There is a significant discrepancy between how academia prepares students and what the industry expects them to do when they graduate. To close that gap, new design and manufacturing techniques must be introduced to students as early as possible. Academia should also strive to ensure students are being taught how to use the tools currently used by prospective employers.

On this episode of the Next Generation Design podcast, our host Jennifer Piper talks to Leah Griesmer, a third-year mechanical engineering student at the University of Cincinnati (UC). Leah has an interest in additive manufacturing and 3D modeling and plans to get into product design after graduation.

In this episode, you will learn about the benefits of learning CAD software, specifically NX CAD before entering the workforce. You will also get to hear about Leah’s positive experience with NX highlighting its user-friendly interface, CAE capabilities, and seamless integration with other CAD software. Additionally, you will find Leah’s insights as she provides valuable perspectives for aspiring designers and highlights the exciting possibilities in the world of product design.

Listen to or read the full episode: A Student’s Journey in CAD and 3D Modeling

Check out a Professor’s perspective: University of Cincinnati prepares students for engineering careers by teaching NX CAD

What you’ll learn in this episode:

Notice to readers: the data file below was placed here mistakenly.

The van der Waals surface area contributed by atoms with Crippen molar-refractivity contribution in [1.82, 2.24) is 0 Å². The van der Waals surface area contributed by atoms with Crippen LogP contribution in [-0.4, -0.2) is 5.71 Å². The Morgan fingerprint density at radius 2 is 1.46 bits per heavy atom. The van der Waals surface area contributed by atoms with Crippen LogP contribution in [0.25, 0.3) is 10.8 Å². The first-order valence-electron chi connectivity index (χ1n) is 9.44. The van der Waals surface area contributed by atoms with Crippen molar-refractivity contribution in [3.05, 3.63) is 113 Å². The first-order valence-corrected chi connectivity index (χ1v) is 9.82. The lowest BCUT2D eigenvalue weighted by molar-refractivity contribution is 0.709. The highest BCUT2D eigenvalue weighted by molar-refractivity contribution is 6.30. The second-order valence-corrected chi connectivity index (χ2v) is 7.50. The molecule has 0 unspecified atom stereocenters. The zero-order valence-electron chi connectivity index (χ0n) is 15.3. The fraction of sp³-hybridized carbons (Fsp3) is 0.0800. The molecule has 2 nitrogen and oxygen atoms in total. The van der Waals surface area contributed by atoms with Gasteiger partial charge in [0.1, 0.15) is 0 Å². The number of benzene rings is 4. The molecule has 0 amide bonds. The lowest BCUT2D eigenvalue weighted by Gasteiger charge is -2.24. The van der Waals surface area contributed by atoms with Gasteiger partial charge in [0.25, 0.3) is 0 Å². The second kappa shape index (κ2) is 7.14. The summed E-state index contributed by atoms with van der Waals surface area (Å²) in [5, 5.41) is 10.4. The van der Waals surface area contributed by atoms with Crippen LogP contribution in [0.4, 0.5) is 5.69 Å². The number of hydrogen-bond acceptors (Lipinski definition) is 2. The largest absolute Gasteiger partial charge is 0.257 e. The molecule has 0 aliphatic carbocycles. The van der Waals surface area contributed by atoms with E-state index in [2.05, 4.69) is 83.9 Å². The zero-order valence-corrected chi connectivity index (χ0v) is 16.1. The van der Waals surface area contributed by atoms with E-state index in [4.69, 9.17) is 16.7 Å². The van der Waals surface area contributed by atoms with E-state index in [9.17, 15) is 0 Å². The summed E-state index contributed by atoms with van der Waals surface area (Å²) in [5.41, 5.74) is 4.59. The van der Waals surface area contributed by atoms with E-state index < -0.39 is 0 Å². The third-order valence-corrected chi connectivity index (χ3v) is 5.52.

Introduction to product design

Leah was first introduced to product design in high school in an engineering CAD class. The students were given different design prompts and then had to design them in CAD. For example, they designed balsa wood bridges, airplanes, or cars. Leah became fascinated with the design process and decided to join her high school robotics team, where she and her teammates would design robots to compete in different games. While she didn’t always know that she wanted to go into product design, she knew she wanted to do something with engineering. Whether it was her high school robotics team, or Lego Mindstorm camps, or Camp Invention as a kid, she knew she had an interest in designing and being hands-on. With all of those experiences under her belt, she chose to go to the University of Cincinnati for mechanical engineering, and she is currently a Mechanical Engineering Co-Op at TREW Automation on the product development team.

The University of Cincinnati product design courses